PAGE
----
The recent announcement of the golf cart program in Qualicum Beach raises several questions which I hope will be answered before the program is implemented.
Firstly, the precise definition of a “municipal road” and the boundaries where golf carts can operate need to be made explicit. Necessary signage may be needed to prevent drivers from invalidating their insurance if they were to cross the wrong road or enter the wrong jurisdiction.
Secondly, how does the roll-out of this program impact staffing and logistics for the Oceanside RCMP, if at all? The interaction between the pilot project and existing provincial legislation, the Motor Vehicle Act in particular, may require the passing of municipal bylaws.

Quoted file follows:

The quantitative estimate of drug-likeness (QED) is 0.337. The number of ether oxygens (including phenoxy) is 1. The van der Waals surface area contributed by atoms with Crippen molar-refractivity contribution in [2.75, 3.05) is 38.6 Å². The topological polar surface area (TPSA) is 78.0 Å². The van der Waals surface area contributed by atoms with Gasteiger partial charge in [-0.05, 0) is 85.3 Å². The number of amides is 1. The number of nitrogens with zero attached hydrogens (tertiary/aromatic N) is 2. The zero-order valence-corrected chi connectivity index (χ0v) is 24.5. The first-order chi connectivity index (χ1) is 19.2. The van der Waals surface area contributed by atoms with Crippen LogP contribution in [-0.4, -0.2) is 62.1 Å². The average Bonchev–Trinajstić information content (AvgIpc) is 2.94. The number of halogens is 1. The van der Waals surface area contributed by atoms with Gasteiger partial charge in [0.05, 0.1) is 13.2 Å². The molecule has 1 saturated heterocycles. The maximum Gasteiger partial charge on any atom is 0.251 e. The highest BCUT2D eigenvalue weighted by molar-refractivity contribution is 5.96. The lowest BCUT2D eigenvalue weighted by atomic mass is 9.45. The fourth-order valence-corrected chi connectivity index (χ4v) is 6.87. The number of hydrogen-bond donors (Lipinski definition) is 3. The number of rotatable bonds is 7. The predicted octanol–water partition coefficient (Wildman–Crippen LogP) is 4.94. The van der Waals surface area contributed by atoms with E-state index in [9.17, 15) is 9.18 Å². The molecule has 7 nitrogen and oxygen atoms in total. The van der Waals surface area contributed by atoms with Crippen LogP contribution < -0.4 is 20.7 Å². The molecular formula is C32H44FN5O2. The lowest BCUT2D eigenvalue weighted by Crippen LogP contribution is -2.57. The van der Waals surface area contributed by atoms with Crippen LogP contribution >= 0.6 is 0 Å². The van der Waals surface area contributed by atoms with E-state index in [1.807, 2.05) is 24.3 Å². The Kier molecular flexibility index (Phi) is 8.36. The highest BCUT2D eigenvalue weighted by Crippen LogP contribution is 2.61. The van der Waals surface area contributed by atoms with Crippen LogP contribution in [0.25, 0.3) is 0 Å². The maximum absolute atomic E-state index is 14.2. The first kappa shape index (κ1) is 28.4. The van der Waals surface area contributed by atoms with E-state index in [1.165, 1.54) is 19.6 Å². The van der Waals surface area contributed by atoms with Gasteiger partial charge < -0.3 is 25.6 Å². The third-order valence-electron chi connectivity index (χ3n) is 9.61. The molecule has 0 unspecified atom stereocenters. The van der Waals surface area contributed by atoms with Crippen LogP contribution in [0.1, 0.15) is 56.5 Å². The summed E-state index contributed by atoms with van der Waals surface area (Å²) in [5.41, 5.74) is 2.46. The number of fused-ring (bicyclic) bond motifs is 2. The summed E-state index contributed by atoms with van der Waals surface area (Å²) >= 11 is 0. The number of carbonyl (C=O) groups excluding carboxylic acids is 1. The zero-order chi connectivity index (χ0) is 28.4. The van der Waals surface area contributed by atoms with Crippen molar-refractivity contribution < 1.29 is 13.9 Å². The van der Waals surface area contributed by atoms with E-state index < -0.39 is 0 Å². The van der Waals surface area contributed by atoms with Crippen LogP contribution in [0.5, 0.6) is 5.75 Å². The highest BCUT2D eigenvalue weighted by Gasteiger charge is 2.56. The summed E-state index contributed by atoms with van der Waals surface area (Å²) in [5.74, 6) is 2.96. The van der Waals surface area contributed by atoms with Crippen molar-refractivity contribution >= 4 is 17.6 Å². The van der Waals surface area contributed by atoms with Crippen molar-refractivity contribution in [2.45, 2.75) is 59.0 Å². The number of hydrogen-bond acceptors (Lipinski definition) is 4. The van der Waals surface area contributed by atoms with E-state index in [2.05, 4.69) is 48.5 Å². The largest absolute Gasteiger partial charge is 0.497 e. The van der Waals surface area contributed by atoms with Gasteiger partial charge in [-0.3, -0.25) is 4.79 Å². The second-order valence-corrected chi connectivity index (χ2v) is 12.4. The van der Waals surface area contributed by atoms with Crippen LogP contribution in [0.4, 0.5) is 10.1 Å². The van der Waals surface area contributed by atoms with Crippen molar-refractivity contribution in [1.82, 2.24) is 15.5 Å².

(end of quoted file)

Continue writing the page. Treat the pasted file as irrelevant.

Thirdly, with a maximum operating speed of 30 km/h and no set minimum speed mentioned in the press release, how will golf carts impact traffic congestion in the busier summer months? Could low speeds be an aggravating factor in an accident? What impact, if any, will consistent low speeds in the community have on tourism in particular, but also other local businesses?
Finally, an important consideration for this program is that the speed of the golf cart might not be the only speed to contend with in a collision. How will a golf cart handle a head on collision from a large truck? How will the vehicle fare if it is hit at a right angle by oncoming traffic?
The goal of enhancing the mobility of seniors and improving access to local services is laudable. However, sufficient care must be taken to ensure that the program does not inadvertently place citizens of the community at risk.